Galaxy simulation breaks new ground
Mar 31, 2006
Two astronomers have performed one of the world's largest astrophysics simulations to date in order to model the growth of galaxies. Using the "Earth Simulator" supercomputer in Japan, which is also used for climate modelling and simulating seismic activity, Masao Mori of the University of California at Los Angeles and Masayuki Umemura at the University of Tsukuba have calculated how galaxies evolved from just 300 million years after the Big bang to the present day. The results show that galaxies may have evolved much faster than currently believed (Nature 440 644).
According to the "hierarchical" model, galaxies are formed via a bottom-up process that starts with the formation of small clumps of gas and stars that then merge into bigger systems. Mori and Umemura simulated this process using a powerful 3D hydrodynamic code combined with a "spectral synthesis" code for an astrophysical plasma in order to take into account the dynamical and chemical evolution of a primordial galaxy. The Earth-Simulator simulation was performed with an ultra-high resolution based on 1024 "grid points", making it one of the biggest calculations ever performed in astrophysics.
Mori and Masayuki set up the initial conditions in their simulation based on a cold dark matter universe, the parameters of which are determined by measurements of the cosmic microwave background. These observations, first made in 2003, show that we are living in a flat universe comprising just 4% ordinary matter, 22% dark matter and 74% dark energy -- in agreement with the standard model of cosmology. The researchers then directly compared their numerical results with observations of primitive galaxies called Lyman-alpha emitters and "Lyman break" galaxies, which astronomers find in the most distant and therefore oldest parts of the universe.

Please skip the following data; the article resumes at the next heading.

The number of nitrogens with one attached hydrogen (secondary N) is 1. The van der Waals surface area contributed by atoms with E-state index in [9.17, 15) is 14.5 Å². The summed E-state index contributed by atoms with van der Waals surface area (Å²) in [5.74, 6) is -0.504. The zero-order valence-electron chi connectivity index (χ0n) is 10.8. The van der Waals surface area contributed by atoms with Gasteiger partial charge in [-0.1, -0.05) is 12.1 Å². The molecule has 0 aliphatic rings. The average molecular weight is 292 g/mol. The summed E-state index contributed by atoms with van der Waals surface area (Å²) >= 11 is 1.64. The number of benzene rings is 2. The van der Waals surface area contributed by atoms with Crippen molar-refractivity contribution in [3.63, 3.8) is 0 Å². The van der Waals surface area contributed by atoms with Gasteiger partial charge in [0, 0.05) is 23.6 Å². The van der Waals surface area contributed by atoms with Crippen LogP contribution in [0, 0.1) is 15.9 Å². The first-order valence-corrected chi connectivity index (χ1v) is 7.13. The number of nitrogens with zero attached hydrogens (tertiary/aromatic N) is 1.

The results show that the primordial bubbles of gas that formed in the early universe just 300 millions years after the Big Bang do indeed look like Lyman-alpha emitters. After about 1 billion years, the simulations show that these galaxies mutate into Lyman break galaxies. Finally, after 10 billion years of evolution, the structures resemble present-day elliptical galaxies.
The simulation also predicts the mixture of chemical elements in the galaxy at each stage of its evolution, and suggests that our Milky Way has roughly the same composition today as it did when it was just 1 billion years old. Until now, galaxies were thought to have evolved gradually and become enriched in heavier elements beyond hydrogen and helium over a period of 10 billion years by repeated star formation and supernova explosions.
"Our finding shows that galaxy formation proceeded much faster and that a large amount of heavy elements were produced in galaxies in just 1 billion years," says Mori.
About the author
Belle Dumé is science writer at PhysicsWeb